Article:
KKK Dorm at Texas U May Finally Get a Name Change
July 12, 2010
(ChattahBox)—A dormitory at the University of Texas that has been named after the founder of the Florida branch of the Ku Klux Klan, since the 1950s, may finally receive a 21st century name change, thanks to a scholarly journal article published by a Denver law school professor. Thomas D. Russell’s article drew attention to the campus dorm named afterKlansman William Stewart Simkins, as part of a greater profile of odious institutional racism at the university, developed to combat compliance with the United States Supreme Court’s decision in Brown v. Board of Education. When the KKK dorm became the subject of unwanted national attention, the Austin-based school’s president announced he would recommend a name change to the Board of Regents.
Russell’s provocatively entitled piece, ‘Keep the Negroes Out of Most Classes Where There Are a Large Number of Girls’: The Unseen Power of the Ku Klux Klan and Standardized Testing at The University of Texas, 1899-1999,” drew attention to past racism at The University of Texas, as well as the vast number of college buildings named after KKK members throughout the South. The article’s title is a quotation from the University of Texas registrar nine days after the decision in Brown v. Board of Education.
William Stewart Simkins was a revered former University of Texas Law School professor and Confederate soldier. But he also is known for founding the Florida Klan with his brother after the Civil War:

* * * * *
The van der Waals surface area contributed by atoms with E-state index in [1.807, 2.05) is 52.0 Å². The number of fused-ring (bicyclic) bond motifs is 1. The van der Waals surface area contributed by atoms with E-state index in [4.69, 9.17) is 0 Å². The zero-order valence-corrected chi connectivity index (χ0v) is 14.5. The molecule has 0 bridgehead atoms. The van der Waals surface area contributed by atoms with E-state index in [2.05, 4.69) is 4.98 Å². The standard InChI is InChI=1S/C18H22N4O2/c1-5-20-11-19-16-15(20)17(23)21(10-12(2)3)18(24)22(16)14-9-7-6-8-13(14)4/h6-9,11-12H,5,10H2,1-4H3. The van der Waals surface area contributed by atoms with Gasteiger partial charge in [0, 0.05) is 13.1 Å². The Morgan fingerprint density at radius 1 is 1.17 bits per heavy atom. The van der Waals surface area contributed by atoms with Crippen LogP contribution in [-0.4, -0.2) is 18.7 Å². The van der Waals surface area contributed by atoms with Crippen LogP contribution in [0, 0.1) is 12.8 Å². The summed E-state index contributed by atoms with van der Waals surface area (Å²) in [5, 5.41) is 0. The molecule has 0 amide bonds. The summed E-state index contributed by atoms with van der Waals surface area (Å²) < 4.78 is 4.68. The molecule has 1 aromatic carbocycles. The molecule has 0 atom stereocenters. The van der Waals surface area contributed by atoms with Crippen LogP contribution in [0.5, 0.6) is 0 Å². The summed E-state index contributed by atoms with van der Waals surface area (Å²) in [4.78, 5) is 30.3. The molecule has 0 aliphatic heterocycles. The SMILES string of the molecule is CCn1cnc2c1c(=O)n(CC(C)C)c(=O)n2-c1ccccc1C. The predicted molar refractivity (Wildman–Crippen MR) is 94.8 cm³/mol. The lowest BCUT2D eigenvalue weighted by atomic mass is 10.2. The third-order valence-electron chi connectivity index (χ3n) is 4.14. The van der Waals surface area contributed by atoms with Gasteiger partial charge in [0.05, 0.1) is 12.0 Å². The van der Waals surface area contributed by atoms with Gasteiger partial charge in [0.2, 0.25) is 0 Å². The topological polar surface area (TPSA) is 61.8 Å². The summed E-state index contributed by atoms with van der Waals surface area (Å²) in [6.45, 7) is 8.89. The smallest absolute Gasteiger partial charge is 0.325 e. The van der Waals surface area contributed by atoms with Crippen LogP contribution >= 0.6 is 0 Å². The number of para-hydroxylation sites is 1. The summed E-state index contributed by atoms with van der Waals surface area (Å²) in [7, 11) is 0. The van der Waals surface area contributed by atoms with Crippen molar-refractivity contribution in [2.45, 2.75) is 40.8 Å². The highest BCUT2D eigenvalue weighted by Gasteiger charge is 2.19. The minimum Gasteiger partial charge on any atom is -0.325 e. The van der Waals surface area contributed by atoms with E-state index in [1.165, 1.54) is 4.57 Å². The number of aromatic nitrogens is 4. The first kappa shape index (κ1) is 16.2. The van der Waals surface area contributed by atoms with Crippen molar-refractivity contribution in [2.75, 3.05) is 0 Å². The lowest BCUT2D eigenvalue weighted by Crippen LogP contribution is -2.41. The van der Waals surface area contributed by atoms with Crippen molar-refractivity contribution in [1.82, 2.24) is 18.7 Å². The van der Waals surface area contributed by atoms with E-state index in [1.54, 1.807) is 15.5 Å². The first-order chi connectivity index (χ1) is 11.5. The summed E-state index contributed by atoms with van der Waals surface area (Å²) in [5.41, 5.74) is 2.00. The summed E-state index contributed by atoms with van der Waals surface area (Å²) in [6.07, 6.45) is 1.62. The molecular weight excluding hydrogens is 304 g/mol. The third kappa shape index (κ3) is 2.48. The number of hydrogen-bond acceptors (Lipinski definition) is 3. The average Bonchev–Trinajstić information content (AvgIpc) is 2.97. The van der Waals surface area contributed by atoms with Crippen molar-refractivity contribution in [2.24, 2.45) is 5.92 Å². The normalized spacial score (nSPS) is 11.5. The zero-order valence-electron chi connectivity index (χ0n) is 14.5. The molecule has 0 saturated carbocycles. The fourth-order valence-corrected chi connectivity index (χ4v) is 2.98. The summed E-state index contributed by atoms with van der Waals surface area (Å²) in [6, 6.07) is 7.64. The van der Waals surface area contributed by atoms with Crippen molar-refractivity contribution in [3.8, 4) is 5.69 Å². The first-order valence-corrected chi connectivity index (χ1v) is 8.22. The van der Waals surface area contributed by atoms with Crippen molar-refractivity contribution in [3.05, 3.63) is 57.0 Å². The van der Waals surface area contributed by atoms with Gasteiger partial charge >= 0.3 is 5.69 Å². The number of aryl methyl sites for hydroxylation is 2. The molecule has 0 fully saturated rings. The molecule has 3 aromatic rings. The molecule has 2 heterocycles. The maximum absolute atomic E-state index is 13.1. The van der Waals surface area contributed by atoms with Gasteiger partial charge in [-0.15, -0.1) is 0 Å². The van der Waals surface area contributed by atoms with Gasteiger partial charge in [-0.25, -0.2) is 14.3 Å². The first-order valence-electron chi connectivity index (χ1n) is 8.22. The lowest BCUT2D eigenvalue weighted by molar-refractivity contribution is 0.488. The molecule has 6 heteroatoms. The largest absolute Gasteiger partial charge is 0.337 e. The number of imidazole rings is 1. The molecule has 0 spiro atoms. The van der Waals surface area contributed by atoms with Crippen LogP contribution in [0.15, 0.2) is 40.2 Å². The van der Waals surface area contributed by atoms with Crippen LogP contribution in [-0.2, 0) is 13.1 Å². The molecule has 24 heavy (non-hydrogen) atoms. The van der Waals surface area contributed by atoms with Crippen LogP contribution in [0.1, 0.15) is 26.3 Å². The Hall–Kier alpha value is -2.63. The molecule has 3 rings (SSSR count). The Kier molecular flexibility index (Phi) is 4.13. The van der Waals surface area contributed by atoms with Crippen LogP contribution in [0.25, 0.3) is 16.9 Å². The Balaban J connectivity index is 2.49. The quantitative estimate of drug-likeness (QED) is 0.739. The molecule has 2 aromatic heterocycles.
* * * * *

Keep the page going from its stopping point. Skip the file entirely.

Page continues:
“Professor Simkins helped to organize the Ku Klux Klan in Florida at the conclusion of the American Civil War, and he advocated his Klan past to Texas students. Like the university registrar during the 1950s, Professor Simkins was explicitly concerned with the sexual defense of white women.”
And Russell points out that naming the school building after Simpkins, was an act of defiance by university officials, in response to pressure to desegregate its classes:
“During the 1950s, the memory and history of Professor Simkins supported the university’s resistance to integration. As the university faced pressure to admit African-American students, the university’s faculty council voted to name a dormitory after the Klansman and law professor. The dormitory carries his name to the present day. During this time period, alumni also presented the law school with a portrait of Professor Simkins. Portraits and a bust of Professor Simkins occupied prominent positions within the law school through the 1990s.”
The University of Texas at Austin president, William Powers Jr., will recommend renaming the dorm and adjacent park to Creekside Dormitory and Creekside Park, at the July 15 meeting of the Board of Regents.